Exceptional female statue found in Tusculum

Archaeologists from the Spanish School of History and Archaeology of Rome (EEHAR) have unearthed an exceptional marble statue of a female figure at the ancient city of Tusculum 15 miles outside Rome. The statue is life-sized, and is missing its head and some of its arms, but the flawless white Parian marble and the quality of the carving are extraordinary.

The missing parts makes it difficult to identify, but the upper body is draped in a fawn skin, an attribute of followers of Dionysus. This depiction is typically dated to between the mid-1st century B.C. and the mid-1st century A.D. The statue was carved in the round and fine details of the draping, the wet fabric of the chiton clinging to her skin, the workmanship of the fawn skin are superior, comparable to some of the greatest works of antiquity like the Aphrodite Areia found in Epidaurus and now in the National Archaeological Museum of Athens.

Tusculum was an ancient Latin city in the Alban Hills. Its legendary history attributes its founding to mythological Greek heroes (Telegonus, son of Odysseus and Circe) or their descendants (Latinus Silvius, the fourth great-grandson of Aeneas), but the earliest archaeological evidence suggests it had an established population by the 8th or 7th century B.C. The monumental city walls date to the 5th and 4th centuries B.C., the same period when Tusculum allied itself with Rome against its neighboring Latin tribes.

That alliance was cemented in 381 B.C. when Tusculum became the first municipium cum suffragio, a self-governing city whose citizens had the right to vote and hold public office in Rome. This category was reserved for cities whose populations at every social stratum (not just the governing elites), had demonstrated a strong desire to integrate with the Roman Republic.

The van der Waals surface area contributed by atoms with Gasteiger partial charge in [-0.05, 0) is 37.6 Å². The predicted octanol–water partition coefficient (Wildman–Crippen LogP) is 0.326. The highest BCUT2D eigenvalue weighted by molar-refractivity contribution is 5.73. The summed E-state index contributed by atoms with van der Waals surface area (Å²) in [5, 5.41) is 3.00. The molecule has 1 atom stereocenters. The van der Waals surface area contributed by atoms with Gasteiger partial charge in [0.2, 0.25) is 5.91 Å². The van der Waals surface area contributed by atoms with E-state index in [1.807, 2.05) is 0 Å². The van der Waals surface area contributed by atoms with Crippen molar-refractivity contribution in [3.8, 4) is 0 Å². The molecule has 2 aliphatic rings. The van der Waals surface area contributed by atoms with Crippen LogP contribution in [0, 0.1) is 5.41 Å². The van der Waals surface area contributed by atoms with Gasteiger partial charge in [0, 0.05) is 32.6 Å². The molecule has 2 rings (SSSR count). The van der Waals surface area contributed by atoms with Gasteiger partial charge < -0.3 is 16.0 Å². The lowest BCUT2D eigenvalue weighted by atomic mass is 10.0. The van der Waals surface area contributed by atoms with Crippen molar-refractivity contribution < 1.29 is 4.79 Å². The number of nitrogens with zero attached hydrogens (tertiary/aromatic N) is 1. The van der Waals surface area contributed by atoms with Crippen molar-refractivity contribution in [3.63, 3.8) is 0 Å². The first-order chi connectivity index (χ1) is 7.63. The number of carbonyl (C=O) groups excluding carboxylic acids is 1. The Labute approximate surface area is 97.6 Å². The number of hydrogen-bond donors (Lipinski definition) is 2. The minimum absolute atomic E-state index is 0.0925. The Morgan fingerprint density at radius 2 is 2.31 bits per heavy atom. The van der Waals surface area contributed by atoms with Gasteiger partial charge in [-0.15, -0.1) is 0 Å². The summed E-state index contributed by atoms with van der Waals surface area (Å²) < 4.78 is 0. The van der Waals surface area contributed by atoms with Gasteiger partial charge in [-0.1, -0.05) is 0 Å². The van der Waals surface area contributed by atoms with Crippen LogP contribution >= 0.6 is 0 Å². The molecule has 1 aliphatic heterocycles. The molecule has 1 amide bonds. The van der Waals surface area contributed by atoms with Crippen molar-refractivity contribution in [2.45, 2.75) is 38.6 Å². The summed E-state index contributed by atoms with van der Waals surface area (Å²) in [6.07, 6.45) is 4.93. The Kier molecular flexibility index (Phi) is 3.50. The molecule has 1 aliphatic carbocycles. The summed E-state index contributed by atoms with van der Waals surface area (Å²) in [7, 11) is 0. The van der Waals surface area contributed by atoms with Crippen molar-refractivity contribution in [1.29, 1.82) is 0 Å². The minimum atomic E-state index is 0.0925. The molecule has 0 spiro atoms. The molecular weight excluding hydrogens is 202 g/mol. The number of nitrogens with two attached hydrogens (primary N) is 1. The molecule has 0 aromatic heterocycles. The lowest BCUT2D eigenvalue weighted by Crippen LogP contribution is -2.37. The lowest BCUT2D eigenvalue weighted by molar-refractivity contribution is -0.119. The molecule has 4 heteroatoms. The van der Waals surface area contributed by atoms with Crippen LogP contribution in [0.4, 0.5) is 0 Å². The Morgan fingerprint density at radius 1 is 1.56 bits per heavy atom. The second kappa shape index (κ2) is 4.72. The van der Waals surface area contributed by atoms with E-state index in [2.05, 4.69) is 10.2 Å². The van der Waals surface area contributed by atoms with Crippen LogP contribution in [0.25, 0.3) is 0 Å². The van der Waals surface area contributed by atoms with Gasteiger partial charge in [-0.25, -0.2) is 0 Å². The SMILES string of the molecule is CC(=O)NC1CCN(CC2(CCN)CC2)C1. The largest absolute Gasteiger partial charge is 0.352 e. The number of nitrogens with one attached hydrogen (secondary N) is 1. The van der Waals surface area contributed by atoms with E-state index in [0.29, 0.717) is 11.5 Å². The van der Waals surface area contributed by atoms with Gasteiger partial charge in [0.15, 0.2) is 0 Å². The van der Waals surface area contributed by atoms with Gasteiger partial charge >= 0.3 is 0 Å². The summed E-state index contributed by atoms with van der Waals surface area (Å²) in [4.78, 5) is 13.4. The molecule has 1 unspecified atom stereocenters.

In the late Republic, Tusculum became a fashionable location for country villas. The most prominent and wealthy families in Rome built large homes there to flee the heat of the Eternal City in the summer. The remains of than 130 luxury villas and country estates have been documented even though most of the town has not been excavated. They came to dominate Tusculum so thoroughly that the city itself dimmed in importance and became little more than an adjunct to the summer homes of the wealthy. Cicero had a villa there, as did generations of Cato the Elder’s family and the imperial Flavii family.

The statue dates to the period of Tusculum’s heyday as an enclave of Rome’s elite. It was unearthed in the last excavation campaign (October 2022-July 2023) in an area near the forum where a monumental baths complex was built in the Hadrianic period (117-138 A.D.). It was found face-down on a thin layer of painted stucco that originally adorned the walls of the thermal baths.

It was exhibited in public for the first time on Friday at the Aldobrandini Scuderie in Frascati. The exhibition ends Saturday, but it will undergo conservation in public view at the museum.

Oldest baskets in Europe found in Spanish cave

Elaborately woven baskets that look like they could have been made yesterday but were actually made 9,500 years ago have been discovered in a cave in southern Spain. These are the oldest surviving baskets in Europe. (The earliest basket known to survive was found in a Dead Sea cave and is about 10,500 years old.) Discovered in the same cave is the earliest dated sandal ever found in Europe.

The baskets were found in the Cueva de los Murciélagos (Cave of the Bats) which is 195 feet deep. Its depth makes it extremely arid, and with humidity levels at almost zero, organic artifacts survive in exceptional condition. They were made by Mesolithic hunter-gatherers out of grasses, still used by local craftsmen today to make baskets, shoes and hats. The Mesolithic basket-makers employed closed twining, a weave with no space between the weft elements that creates a tight, high-quality basket. They also made geometric patterns using dyed fibers.